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Like Father, Like Son

Posted on 02 April 2014 by patmarrin

“The Son does what he sees the Father doing …” (John 5:20).

In John’s profoundly theological Gospel, Jesus presents himself in seven successive signs as I AM, the name for God revealed to Moses from the burning bush. Jesus is the physical manifestation in time of the ineffable, timeless mystery of God. Another way of saying this is that Jesus is the Son, the perfect visible representative of the invisible Father.

Jesus tells his critics, who are bent on destroying him for blasphemy, that he is only doing what he sees the Father doing. As the Father creates, so Jesus creates by making mud from earth and spittle to smear on the eyes of the man born blind. As the Father was manifest in the Spirit hovering over the waters at creation, so Jesus is the primordial wellspring of living water for the thirsty Samaritan woman. As the Father gives life, so Jesus will raise Lazarus.

The analogue is theological, but it is also very human. We imagine Jesus growing up in the care of Joseph the carpenter, father and son together in the wood shop or on a construction site. “Watch me, son,” says the father. “Do what I do.” The father mentors the son, empowers him with an understanding of the trade, models for him how to build a secure structure, a useful artifact.

The message of the Gospel to us as disciples is simple: Watch the teacher. Keep your eyes on Jesus, and do what he does. The imitation of Christ has always been the core of Christianity. So the first challenge is to see Jesus at work in our lives and in our world. Get close enough to him through daily prayer and attention to the many prompts that come through his Spirit guiding us through our own tasks.

Watch me. Do what I do.


Posted on 01 April 2014 by patmarrin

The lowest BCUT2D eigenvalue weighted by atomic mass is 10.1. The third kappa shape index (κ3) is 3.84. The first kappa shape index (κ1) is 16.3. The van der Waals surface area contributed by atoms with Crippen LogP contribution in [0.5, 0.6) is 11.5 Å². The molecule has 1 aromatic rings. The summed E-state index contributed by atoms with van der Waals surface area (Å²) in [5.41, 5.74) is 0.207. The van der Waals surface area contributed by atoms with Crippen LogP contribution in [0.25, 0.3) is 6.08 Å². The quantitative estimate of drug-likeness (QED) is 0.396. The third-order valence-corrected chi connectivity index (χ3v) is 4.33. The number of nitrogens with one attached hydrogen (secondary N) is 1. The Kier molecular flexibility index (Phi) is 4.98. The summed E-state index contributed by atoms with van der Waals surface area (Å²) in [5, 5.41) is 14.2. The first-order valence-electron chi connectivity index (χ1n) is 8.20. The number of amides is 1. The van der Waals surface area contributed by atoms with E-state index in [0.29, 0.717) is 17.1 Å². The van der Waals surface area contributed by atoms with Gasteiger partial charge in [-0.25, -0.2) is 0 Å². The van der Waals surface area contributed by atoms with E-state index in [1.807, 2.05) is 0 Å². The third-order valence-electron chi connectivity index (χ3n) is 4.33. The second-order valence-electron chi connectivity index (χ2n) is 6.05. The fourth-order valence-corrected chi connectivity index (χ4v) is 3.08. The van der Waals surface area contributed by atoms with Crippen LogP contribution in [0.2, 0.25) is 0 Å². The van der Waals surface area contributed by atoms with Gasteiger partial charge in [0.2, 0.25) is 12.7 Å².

"Do you want to be well?" (John 5:3).

A circle, by definition, can only have one center. That center gives shape and stability, perfect centrifugal balance to the form at any spin speed. Symbolically, it is the source and locus from which emanates the expanding, encompassing reach of the circle. Every major world religion has used the circle to express some aspect of its claim to authenticity and its ordering effect on the universe. Many spiritualities prescribe “centering” as the remedy for dislocation and imbalance.

Ezekiel 47 contains the prophet’s magnificent vision of the Temple as the center and source of life. Water flows from the Temple, starting out as a trickle but growing deeper and extending itself to a mighty river that nourishes fruit trees that bear fruit each month and leaves with medicinal powers, and can turn salt water into fresh. The imagery invokes the garden of Eden and is repeated in the Book of Revelation, making it central to the Bible itself. Jesus is presented in John’s Gospel as fulfilling this type. He is the source of living water, healing and nourishment. His death turns the cross into the tree of life and his resurrection takes place in a garden.

The shape and symmetry of the human body makes innate our human desire for proportion and balance. But what we seek with exercise and diet is only an outward sign of a deep inner desire to find the source and center of our existence. We long to come home to ourselves and to the knowledge of who we are, why we are here, where this life leads and what it all means.

Today’s Gospel from John 5 provides an image for prayer. A man paralyzed for 38 years has waited only a short distance from the healing pool, but each time its waters are stirred, he cannot get to the water to be healed. Jesus asks him, “Do you want to be well?” The man expresses his frustration at not being able to get to the pool. Jesus says, “Rise, pick up your mat, and walk.” Isn’t this is our own story, our situation, our prayer and our opportunity to draw life from the source of life?

Do you want to be well? “Ask, and you will be answered; seek, and you will find; knock, and the door will be opened” (Matt 7:7).


Faith First

Posted on 31 March 2014 by patmarrin

“Unless you people see signs and wonders, your will not believe.”

The first sign of faith we offer God is to do everything in our power to solve our own problems. So many of the miracles recorded in the Gospels begin with some action on the part of the person seeking Jesus’ help or healing. It can be as simple as acknowledging the need, going to find him, ask, cry out, reach out in a crowd to touch his garment, offer a few fish and some loaves, by filling the jars with water.
The miracles are made possible by participation, openness, taking the first small step ourselves that says we trust God to hear and respond to our need.